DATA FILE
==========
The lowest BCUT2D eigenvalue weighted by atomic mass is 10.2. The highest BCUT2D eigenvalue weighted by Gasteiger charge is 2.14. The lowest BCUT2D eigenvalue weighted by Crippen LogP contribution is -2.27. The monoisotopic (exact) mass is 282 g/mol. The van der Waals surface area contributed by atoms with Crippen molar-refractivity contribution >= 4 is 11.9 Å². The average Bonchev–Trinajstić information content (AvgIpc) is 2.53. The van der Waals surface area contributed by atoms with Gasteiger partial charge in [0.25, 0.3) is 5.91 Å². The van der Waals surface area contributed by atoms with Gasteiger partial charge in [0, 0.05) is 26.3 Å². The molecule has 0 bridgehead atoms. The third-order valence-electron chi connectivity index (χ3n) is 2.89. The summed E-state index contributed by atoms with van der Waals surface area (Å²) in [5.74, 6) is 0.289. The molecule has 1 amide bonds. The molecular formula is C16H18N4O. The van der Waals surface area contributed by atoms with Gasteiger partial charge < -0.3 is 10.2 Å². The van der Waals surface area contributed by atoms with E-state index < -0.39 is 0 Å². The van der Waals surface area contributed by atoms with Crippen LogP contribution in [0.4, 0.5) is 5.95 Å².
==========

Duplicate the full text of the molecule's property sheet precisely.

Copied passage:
The lowest BCUT2D eigenvalue weighted by atomic mass is 10.2. The highest BCUT2D eigenvalue weighted by Gasteiger charge is 2.14. The lowest BCUT2D eigenvalue weighted by Crippen LogP contribution is -2.27. The monoisotopic (exact) mass is 282 g/mol. The van der Waals surface area contributed by atoms with Crippen molar-refractivity contribution >= 4 is 11.9 Å². The average Bonchev–Trinajstić information content (AvgIpc) is 2.53. The van der Waals surface area contributed by atoms with Gasteiger partial charge in [0.25, 0.3) is 5.91 Å². The van der Waals surface area contributed by atoms with Gasteiger partial charge in [0, 0.05) is 26.3 Å². The molecule has 0 bridgehead atoms. The third-order valence-electron chi connectivity index (χ3n) is 2.89. The summed E-state index contributed by atoms with van der Waals surface area (Å²) in [5.74, 6) is 0.289. The molecule has 1 amide bonds. The molecular formula is C16H18N4O. The van der Waals surface area contributed by atoms with Gasteiger partial charge < -0.3 is 10.2 Å². The van der Waals surface area contributed by atoms with E-state index < -0.39 is 0 Å². The van der Waals surface area contributed by atoms with Crippen LogP contribution in [0.4, 0.5) is 5.95 Å².